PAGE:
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Andy Oram

Editor at O'Reilly & Associates
Joined on December 13, 2003
Total Post Views: 27,392


Andy Oram is an editor at O’Reilly & Associates, a highly respected
book publisher and technology information provider. An employee of the
company since 1992, Andy currently specializes in free software and
open source technologies. His work for O’Reilly includes the first
books ever published commercially in the United States on Linux, and
the 2001 title Peer-to-Peer. His modest programming and system
administration skills are mostly self-taught.
Andy is also a member of Computer Professionals for Social
Responsibility and writes often for the O’Reilly Network
( and other publications on policy issues
related to the Internet and on trends affecting technical innovation
and its effects on society. He is also serving on the board of the
Open Government Interoperability Project (, whose
mission is to create and disseminate open source solutions to local
government agencies.
His Web site is He works at the
O’Reilly office in Cambridge, Massachusetts and lives nearby with his
wife, two children, and a six-foot grand piano that can often be heard
late at night.

Featured Blogs

ICANN and Iraq: Suffering Along

I thought of ICANN yesterday when reading about the devolution of the Iraqi Governing Council, which managed to unite for just a moment to approve a constitution with about the half-life of lutetium. ICANN and the IGC: two institutions put in charge of ill-behaved constituencies and stuck in chronic failure mode. Could anything be learned by examining them at arm's length? Indeed, different as they are, their histories contain several common elements... more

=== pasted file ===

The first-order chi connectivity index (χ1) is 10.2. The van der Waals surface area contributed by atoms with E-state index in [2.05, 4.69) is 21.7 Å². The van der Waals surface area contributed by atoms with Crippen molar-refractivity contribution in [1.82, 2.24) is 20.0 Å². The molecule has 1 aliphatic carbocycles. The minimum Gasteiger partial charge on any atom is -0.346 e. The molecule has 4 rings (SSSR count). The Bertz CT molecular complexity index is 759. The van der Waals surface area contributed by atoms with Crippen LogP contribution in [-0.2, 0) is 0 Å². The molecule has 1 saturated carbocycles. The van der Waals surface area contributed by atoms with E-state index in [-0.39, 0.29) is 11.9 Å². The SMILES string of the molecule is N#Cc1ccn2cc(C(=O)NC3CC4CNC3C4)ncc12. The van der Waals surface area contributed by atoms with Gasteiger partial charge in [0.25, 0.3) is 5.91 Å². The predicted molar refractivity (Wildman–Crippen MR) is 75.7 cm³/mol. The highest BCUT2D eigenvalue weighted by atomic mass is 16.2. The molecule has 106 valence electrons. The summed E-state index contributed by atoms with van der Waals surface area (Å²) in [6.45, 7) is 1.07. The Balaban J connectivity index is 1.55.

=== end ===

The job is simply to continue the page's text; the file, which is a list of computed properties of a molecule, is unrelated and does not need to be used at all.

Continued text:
When Did We Give Away the Internet?

I've been following the recent news on the World Summit on the Information Society, and it's getting really bizarre. The Wired article is one example of out of the out-of-this-world coverage on the World Summit; I heard a similar spin yesterday on a radio show that often shares material with the BBC. What king or dictator or bureaucrat has signed the document giving power over the Internet to one organization or another? Did I miss the ceremony? One laughable aspect of news reportage is that the founders and leaders of ICANN always avowed, with the utmost unction, that they were not trying to make policy decisions and were simply tinkering with technical functions on the Internet.  more

Topic Interests

DNSIPv6 Transition IPv4 MarketsNew TLDsDomain NamesCensorshipICANNCybersecurity

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When Did We Give Away the Internet?

ICANN and Iraq: Suffering Along